"Being a nonprofit in Canton is hard," Sharla Elton, who's doing double duty as Heritiage Christian School superintendent and principal.
CANTON Heritage Christian School is eliminating its middle and high schools for the coming school year.
Administrators and school supporters point to an inability to bridge the gap between state-funded EdChoice scholarships and actual tuition costs, but stressed they hope to reinstate those grade levels as finances improve.
The decision will reduce student enrollment by 100, leaving about 250 children in preschool through fifth grade to start the 2018-2019 school year.
"Heritage has a lot of reasons to be proud," said Sharla Elton, who doubles as school superintendent and principal. "Our students do well on state tests among private schools. We outperform Canton City Schools. The only thing we have struggled with is finances. Being a nonprofit in Canton is hard."
Elton cited "Strengthening Stark," an economic report that describes Stark as getting older, poorer and less populated.
About 80 percent of Heritage students attend school through EdChoice scholarships. The traditional Educational Choice Scholarship Program enables children in low-performing public schools to opt for a private education. The EdChoice expansion voucher allows students from families whose income is at or below 200 percent of the federal poverty rate to choose a private school, but it is limited to students in kindergarten through fifth grade.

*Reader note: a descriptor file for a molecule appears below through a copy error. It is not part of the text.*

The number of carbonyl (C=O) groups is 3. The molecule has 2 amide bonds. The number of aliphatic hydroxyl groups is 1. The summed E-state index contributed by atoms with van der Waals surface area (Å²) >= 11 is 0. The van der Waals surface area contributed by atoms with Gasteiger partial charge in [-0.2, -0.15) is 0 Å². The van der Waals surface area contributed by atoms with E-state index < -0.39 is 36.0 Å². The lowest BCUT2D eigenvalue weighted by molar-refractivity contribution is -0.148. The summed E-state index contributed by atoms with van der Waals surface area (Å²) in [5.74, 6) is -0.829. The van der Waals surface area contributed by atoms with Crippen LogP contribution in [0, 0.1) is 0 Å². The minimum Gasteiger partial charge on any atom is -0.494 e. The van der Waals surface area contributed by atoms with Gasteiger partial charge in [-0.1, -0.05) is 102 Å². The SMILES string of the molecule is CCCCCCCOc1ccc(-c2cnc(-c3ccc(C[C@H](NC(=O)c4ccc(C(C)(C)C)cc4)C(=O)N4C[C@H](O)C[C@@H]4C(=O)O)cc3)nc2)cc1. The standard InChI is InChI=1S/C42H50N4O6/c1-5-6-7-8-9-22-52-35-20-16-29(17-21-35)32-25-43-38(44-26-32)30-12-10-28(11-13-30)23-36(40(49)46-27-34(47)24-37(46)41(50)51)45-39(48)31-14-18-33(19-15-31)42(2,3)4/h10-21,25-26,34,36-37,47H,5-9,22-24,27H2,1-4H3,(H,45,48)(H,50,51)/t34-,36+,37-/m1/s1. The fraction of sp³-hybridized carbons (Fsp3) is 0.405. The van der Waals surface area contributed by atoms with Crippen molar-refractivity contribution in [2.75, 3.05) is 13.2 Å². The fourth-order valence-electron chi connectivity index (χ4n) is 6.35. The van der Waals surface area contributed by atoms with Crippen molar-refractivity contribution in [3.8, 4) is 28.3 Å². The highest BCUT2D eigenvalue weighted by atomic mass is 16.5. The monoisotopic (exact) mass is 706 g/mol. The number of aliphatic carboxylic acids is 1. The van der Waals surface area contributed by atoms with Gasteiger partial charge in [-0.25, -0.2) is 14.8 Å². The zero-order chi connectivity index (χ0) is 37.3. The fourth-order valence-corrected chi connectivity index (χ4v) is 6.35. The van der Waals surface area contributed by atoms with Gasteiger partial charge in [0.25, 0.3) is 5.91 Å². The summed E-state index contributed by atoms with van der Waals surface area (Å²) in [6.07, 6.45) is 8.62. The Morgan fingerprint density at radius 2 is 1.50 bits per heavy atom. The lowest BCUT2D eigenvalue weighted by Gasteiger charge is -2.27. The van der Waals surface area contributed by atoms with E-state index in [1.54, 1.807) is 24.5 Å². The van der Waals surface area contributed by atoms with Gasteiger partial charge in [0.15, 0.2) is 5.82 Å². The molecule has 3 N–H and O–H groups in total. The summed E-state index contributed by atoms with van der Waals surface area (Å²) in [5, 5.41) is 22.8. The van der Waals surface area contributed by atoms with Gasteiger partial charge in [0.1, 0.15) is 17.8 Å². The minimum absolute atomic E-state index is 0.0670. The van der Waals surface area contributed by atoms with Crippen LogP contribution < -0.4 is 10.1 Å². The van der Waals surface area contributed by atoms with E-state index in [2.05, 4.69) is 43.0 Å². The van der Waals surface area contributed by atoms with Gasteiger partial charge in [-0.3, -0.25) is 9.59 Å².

Only about 5 percent of Heritage families pay full tuition.
EdChoice, Elton said, has helped sustain the enrollment of elementary students — which is 70 percent of the student body — but not high school.
"It's difficult to offer athletics, drama, and all the things they deserve to have," Elton said.
High school tuition at Heritage was $6,500, which did not cover the estimated per-student cost of $8,000. Tuition for elementary grades is $4,950 a year. EdChoice covers $4,650. The other $300 is waived.
"Even if we cut tuition," Elton said of the high schoolers, "it still would not be affordable for them to come."
This year, just seven seniors will graduate, including one who is partially home-schooled.
Amy Collins said she has had children in Heritage Christian School for 17 years, including four older children, and now sons Carter, 17, a junior, and Spencer, 12, a sixth-grader.